Union questions 'slow start' to phase two of Covid-19 vaccine rollout

'We are losing lives and the healthcare workers are on the front line. They are not just statistics.'

17 May 2021 - 20:29
At the age of 103, Maria Lekiti gets vaccinated by Sister Ramatsobane Mahlangu at the Munsieville Care for the Aged home in Krugersdorp in phase two of the vaccine rollout targeted at the elderly.
At the age of 103, Maria Lekiti gets vaccinated by Sister Ramatsobane Mahlangu at the Munsieville Care for the Aged home in Krugersdorp in phase two of the vaccine rollout targeted at the elderly.
Image: Sebabatso Mosamo/Sunday Times

The South African Parastatal and Tertiary Institution Union (Saptu) said though they wanted to believe the second phase of the Covid-19 vaccine rollout would be successful, they did not believe health minister Zwele Mkhize when he said its slow start was a choice.

Saptu general secretary advocate Ben van der Walt said on Monday evening: “Even though we want to believe that the ambitious rollout plan will be successful, we cannot ignore the slow rate of progress up to now.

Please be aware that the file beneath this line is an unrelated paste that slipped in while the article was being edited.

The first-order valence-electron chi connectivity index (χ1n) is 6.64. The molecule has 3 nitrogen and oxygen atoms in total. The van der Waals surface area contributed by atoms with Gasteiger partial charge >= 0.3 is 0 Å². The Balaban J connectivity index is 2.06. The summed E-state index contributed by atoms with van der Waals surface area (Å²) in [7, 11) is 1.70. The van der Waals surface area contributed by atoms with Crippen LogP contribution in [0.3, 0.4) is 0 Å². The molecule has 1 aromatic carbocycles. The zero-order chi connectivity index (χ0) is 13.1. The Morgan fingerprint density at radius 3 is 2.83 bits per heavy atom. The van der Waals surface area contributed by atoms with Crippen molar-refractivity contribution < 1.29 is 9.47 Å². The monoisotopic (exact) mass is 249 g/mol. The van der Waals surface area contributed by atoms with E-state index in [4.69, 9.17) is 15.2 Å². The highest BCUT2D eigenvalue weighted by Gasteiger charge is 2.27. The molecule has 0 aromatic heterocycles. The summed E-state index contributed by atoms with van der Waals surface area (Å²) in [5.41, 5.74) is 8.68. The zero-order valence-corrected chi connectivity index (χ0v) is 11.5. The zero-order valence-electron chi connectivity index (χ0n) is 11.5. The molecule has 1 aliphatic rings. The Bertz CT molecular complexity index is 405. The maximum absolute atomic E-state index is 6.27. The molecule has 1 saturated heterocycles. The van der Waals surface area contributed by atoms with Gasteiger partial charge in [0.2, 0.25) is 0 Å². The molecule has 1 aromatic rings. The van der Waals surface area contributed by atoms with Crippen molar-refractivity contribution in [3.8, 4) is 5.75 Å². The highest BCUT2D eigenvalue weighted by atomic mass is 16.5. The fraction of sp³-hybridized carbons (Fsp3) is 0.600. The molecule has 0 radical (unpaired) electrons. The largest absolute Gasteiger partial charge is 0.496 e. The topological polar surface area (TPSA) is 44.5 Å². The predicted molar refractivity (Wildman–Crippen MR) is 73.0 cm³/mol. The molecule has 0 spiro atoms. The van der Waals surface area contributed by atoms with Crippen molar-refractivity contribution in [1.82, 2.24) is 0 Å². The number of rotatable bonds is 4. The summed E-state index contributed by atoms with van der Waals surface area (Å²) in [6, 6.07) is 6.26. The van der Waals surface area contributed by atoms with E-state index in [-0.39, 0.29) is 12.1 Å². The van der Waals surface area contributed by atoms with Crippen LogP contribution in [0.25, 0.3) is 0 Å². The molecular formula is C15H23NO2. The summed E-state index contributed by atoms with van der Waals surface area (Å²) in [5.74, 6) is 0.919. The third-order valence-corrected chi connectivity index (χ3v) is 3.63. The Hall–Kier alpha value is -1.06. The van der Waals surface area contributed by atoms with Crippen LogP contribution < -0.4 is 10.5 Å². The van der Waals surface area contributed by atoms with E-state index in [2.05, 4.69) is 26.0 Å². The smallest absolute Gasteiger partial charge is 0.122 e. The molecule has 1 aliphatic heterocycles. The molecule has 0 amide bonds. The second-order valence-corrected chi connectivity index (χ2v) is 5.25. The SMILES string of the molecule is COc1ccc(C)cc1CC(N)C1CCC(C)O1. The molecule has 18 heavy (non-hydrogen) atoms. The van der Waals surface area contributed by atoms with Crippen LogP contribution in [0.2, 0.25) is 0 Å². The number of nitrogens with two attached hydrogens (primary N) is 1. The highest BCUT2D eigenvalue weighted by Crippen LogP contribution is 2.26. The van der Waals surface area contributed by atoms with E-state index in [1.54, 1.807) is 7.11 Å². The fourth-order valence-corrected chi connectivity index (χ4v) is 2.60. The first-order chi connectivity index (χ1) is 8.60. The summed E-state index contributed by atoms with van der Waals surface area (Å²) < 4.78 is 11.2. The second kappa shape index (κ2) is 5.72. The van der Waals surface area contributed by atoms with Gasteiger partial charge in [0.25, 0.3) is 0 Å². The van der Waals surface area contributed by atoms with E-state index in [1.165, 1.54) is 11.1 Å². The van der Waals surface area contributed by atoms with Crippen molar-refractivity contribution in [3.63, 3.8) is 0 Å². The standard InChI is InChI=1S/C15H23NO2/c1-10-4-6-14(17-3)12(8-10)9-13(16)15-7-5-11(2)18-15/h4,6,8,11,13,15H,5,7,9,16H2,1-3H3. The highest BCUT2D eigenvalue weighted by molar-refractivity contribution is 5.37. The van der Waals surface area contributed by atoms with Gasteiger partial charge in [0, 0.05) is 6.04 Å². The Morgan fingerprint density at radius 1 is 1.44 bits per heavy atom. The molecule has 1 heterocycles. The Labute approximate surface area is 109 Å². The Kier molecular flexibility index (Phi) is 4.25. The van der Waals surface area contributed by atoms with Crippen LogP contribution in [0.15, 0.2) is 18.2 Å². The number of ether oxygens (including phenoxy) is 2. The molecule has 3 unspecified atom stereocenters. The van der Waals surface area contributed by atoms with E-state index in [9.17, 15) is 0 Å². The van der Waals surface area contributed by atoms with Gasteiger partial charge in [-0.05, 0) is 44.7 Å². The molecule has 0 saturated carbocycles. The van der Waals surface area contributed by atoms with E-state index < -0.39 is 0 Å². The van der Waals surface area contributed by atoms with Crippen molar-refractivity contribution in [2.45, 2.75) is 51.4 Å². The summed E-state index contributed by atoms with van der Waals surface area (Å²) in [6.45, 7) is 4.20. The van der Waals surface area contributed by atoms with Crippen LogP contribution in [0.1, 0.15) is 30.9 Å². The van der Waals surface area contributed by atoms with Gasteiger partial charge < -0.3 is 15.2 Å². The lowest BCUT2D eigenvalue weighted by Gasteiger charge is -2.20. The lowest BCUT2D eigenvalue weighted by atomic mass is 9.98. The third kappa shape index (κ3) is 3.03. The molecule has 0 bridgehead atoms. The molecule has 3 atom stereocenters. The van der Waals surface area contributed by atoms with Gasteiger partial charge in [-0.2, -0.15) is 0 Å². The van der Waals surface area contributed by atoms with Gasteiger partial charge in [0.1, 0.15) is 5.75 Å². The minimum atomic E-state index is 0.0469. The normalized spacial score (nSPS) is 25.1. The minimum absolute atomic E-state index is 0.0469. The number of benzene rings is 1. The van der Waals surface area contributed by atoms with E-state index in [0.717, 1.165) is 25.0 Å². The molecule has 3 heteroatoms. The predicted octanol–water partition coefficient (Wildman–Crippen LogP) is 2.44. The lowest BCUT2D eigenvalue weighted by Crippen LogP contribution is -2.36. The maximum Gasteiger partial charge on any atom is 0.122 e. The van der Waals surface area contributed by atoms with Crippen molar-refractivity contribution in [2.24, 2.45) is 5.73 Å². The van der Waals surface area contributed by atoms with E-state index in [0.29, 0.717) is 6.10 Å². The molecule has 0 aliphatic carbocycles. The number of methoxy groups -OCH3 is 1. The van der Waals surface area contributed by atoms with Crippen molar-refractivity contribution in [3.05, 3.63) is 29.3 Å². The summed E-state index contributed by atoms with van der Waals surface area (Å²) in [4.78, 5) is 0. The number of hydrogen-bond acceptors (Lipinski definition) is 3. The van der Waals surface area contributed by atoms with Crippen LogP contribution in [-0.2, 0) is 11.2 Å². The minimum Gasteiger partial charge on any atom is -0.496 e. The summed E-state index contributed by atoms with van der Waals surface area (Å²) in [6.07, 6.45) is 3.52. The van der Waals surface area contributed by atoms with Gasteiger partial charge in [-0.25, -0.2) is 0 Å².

“This is very worrying for our members at the National Health Laboratory Services who are essential workers on the front line of the pandemic.”

Saptu was cautious about the second phase, which started on Monday, in light of the increasing likelihood of a third wave of infections gripping SA.

Van der Walt said only 480,000 of the 1.18m healthcare workers had been vaccinated since February.

“According to Discovery Medical Scheme, these workers are at 4.8 times greater risk of severe infection and death than the rest of the population.”

The remaining 700,000 health workers will be vaccinated with the elderly and people with comorbidities.

“We are, however, not sure if we should believe health minister Zweli Mkhize noting the slow start was a choice.

“Is it not perhaps an easy way to cover up for failing to vaccinate to the original schedule? The minister should never lose [sight] that we are losing lives and the healthcare workers are on the front line. They are not just statistics.”

Saptu ended its statement by saying they would keep an eye on the progress of the second phase and hoped an increased number of vaccination sites would lead to greater success in administering all of the doses.​

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